Love is Not a Game, But a Joke
One of 1997's most interesting films. The opening credits, a beautiful, subtly designed play of digital underwater effects, promise that something unusual will follow. And it does. Director/screenwriter Riley Ip offers a rough scaffold of a story: 3 young men arrive in Hong Kong from Canada, bent on competing to find "Karen", the woman they think they all are in love with. But each finds someone else, unexpectedly. The new objects of their desire are Hsu Chi (a police woman with an addiction to philosophy, food, and dangerous characters), Christine Ng (a daredevil bus driver adrift in domestic unfulfillment), and Theresa Lee (a homeless woman with a manic disposition and gift for kleptomania). All three give excellent performances as characters who turn out to be far more interesting than the men looking for them. Jan Lamb, who plays a fragrance-sensitive soul of few words, is the standout among the men: his nicely restrained and nuanced performance finally convinced me that he is a gifted comic actor. Gorgeous cinematography by Jingle Ma: the film's fluidly mobile camera, translucent blues and greens, and luminous night scenes make it one of the best-looking movies of the year. Ip acknowledges his debt to Wong Kar-wai: references to the latter's films are sprinkled playfully throughout. It reminded me of last year's intelligently scripted Love among the Ruins, but it is far more fully realized. Love is not a Game is a witty film, but one that's also full of feeling.
My Dad is a Jerk
Hard to sit through this child-star comedy, with its tedious, sentimental script from Raymond To. Even a solid cast can't rescue this film from its own absolute lack of dramatic shape or pacing. Lau Ching-wan, Hsu Chi, and a bucketful of cameos are all outclassed by the fabulously poised Cecilia Yip, who steals the few scenes she's in. Perhaps it's the film's naivete that spoils it from the outset: trace out the political allegory mired in this summer 1997 release and you'll find a young, self-possessed Hong Kong kid, caught a custody dispute between the Anglicized mother and the proud Chinese father. The kid, now forced to live with the father he's never known, will have a civilizing effect on uncouth dad (watch us patronize the mainland), and dad will sacrifice himself (almost) for the sake of the kid (in a wild final sequence the literalness of whose medical metaphors is just unbelievable). Wishful thinking, stillborn, posing as entertainment.
The Odd One Dies
Part of a pair, with Too Many Ways To Be Number One. The two films share much of the same crew, style, and attitude. The Odd One Dies is superb. A similar visual scheme (dazzling distortions of colour and point of view) supports a more conventional story: Takeshi Kaneshiro and Carman Lee (again) are ultra-scrungy hit-people (one imagines that their respective record company image consultants must have been a bit alarmed) who in the course of several comical and terrifying adventures, in and out of HK hotel rooms, gambling dens, and seedy bars, move towards something like romance. Think of Fallen Angels, leavened with Lost and Found, with a dash of Haruki Murakami. But these are just starting points: Wai Ka-fai and Patrick Yau have concocted a completely original entertainment/work of art that has my vote for best film of '97 (so far...but now that I've seen Happy Together, it's a toss-up). Over-the-top humour (there are at least three finger-slicing episodes!!!), urban action (see TK do his own stunt-leaping through HK traffic), explosions of violence, some relatively grown-up sex (for a HK film)... Takeshi Kaneshiro and Carman Lee are exceptional, in roles that should have been really tough to bring off. Their characters are given very few actual lines; but they manage to communicate a world of feelings mostly through their gestures, postures, and expressions. Wong Ying-wah's score is another star: action scenes set to ironic cha-cha's; a nod to Leslie Cheung's tropical music from Days of Being Wild; the sweet lyricism of the 'paradise' theme. Odd One Dies plays with dreams, how one survives by taking wild chances, escaping from (memory) traps; finding one's own paradise.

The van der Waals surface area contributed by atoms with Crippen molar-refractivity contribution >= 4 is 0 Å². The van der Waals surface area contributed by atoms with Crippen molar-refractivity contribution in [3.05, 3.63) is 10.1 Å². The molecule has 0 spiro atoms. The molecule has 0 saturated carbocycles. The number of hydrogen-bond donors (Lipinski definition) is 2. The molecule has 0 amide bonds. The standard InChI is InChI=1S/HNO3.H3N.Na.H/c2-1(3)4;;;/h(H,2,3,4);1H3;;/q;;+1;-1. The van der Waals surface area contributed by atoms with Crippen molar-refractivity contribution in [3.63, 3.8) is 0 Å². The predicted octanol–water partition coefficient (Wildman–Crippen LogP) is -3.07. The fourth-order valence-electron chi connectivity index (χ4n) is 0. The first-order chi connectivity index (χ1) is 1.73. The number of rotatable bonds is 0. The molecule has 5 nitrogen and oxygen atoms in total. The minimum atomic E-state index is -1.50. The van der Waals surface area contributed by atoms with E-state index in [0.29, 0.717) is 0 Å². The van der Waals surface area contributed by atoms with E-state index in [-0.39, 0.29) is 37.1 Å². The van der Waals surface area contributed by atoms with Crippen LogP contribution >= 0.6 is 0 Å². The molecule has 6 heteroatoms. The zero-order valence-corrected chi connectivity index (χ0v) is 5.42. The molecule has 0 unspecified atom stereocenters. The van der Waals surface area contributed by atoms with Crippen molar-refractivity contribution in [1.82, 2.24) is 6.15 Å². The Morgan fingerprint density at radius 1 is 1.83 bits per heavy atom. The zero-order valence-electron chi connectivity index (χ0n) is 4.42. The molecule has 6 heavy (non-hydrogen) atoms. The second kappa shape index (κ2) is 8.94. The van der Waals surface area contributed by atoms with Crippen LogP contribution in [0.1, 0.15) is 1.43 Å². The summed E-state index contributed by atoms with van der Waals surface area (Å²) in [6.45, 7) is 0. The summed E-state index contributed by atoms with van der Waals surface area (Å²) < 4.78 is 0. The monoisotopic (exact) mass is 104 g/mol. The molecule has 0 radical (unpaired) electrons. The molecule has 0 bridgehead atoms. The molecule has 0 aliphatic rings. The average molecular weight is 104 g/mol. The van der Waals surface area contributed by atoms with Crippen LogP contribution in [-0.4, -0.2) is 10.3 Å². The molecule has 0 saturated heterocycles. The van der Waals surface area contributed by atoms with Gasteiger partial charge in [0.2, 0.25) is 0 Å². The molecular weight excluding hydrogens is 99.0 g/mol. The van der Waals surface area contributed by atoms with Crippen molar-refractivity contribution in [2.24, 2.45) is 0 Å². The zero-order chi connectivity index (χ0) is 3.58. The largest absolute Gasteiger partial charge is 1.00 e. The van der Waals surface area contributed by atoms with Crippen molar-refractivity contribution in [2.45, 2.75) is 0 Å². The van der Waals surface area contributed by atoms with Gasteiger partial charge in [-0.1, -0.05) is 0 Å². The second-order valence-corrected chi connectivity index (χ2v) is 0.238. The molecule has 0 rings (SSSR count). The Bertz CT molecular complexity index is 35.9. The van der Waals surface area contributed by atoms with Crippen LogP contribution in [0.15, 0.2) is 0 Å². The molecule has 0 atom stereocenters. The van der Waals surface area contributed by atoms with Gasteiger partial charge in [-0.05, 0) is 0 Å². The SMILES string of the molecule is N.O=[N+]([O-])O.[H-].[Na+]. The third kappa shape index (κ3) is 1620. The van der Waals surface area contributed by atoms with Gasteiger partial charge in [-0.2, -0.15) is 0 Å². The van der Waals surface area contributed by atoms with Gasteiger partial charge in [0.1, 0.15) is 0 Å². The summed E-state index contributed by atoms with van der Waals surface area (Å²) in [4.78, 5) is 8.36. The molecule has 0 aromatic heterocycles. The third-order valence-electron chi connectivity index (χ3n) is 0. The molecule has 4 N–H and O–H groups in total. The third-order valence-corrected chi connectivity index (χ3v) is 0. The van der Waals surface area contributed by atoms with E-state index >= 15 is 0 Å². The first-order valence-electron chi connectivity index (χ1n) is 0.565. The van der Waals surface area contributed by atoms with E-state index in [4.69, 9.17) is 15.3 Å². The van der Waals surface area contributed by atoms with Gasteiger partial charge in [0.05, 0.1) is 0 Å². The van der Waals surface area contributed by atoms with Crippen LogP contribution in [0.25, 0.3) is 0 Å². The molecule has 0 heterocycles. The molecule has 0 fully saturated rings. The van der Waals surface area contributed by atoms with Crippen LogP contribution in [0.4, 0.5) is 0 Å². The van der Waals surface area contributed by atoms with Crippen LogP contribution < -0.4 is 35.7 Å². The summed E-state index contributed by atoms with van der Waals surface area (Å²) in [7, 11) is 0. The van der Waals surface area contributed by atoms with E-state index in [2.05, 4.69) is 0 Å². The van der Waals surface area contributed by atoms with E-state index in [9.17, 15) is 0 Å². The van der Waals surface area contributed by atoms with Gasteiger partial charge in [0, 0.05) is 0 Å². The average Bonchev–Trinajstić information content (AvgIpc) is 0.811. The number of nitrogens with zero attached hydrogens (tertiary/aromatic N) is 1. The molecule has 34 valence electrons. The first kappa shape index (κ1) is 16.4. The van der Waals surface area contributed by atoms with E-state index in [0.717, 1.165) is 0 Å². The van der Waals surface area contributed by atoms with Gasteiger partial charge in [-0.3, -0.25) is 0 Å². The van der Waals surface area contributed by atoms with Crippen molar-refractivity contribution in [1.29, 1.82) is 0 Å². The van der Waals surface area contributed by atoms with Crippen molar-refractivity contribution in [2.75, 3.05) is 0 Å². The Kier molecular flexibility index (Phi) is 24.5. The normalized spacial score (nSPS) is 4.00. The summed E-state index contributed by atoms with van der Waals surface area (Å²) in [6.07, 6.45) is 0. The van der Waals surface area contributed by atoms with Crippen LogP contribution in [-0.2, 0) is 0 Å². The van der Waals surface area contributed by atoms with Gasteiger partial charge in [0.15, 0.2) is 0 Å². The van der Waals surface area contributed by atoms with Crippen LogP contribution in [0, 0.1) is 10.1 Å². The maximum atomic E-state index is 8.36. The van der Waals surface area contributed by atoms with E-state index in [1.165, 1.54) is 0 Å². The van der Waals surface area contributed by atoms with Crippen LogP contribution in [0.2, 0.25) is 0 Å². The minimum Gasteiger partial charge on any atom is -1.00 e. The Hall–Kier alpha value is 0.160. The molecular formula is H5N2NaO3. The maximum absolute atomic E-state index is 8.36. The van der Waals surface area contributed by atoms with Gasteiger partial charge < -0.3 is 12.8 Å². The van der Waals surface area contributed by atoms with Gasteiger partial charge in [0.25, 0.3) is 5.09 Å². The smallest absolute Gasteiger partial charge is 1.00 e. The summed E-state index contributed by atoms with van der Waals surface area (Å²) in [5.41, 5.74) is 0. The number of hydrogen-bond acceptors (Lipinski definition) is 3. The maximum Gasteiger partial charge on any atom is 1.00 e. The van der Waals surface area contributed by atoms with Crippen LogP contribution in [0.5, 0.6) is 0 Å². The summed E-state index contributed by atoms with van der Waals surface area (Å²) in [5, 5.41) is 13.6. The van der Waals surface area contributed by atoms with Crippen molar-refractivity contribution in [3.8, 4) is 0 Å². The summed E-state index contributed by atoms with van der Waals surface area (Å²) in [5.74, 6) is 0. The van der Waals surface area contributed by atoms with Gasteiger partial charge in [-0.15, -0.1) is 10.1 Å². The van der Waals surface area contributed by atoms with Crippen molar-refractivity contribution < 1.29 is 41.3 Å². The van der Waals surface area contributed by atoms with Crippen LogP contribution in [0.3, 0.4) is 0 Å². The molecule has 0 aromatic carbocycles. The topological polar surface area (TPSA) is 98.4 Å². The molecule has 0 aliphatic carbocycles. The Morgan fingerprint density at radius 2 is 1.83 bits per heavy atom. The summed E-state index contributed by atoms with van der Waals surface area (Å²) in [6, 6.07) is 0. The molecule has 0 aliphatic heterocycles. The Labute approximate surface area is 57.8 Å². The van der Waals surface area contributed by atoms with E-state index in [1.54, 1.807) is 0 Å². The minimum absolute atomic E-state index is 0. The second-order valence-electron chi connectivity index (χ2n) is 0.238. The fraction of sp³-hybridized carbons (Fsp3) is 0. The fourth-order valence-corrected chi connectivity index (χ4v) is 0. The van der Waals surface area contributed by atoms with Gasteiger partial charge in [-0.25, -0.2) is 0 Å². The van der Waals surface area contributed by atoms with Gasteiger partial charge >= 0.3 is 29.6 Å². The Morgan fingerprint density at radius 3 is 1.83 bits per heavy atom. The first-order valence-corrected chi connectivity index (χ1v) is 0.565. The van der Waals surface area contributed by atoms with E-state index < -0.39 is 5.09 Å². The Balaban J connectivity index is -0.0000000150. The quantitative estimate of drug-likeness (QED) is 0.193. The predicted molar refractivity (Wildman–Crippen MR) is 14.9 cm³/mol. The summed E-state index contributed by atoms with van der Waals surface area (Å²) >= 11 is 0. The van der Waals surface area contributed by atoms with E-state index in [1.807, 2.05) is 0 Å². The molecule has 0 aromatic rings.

The Soong Sisters
The terrible censorship struggles that Cheung Yuen-ting and Alex Law Kai-yui confronted to make the Soong Sisters in the PRC only partially explain the complex failure of this film. It is possible to have various reactions to it at the same time: as spectacle, the film is splendid. Sumptuous period recreations give the film a consistently polished surface. And several key scenes (Chiang Kai-shek's encounter with student protestors; the night-time airplane landing) draw their power precisely from how they look, how they are shot. But the screenplay, and consequentally the performances, seems bogged down: by the weight of its historical significance? by the burden of morally uplifting storytelling that Cheung and Law seem to be labouring under? Too often, the film works through its duty to register China's complex, ambiguous history via the lives of its glamorous principal characters. So the Soong Sisters veers towards cliche; its characters are distilled into embodiments of various principles, causes and options for the Nation. We end up discovering precious little about the sisters, as individuals, and what we learn of the Nation seems generalized, text-book-shaped. Stand out performances, though, by Wu Hsing-kuo, as a mesmerizingly charismatic Chiang Kai-shek, Jiang Wen, as an ebullient Charlie Soong, and Maggie Cheung, who almost manages to bring Soong Ching-ling to life.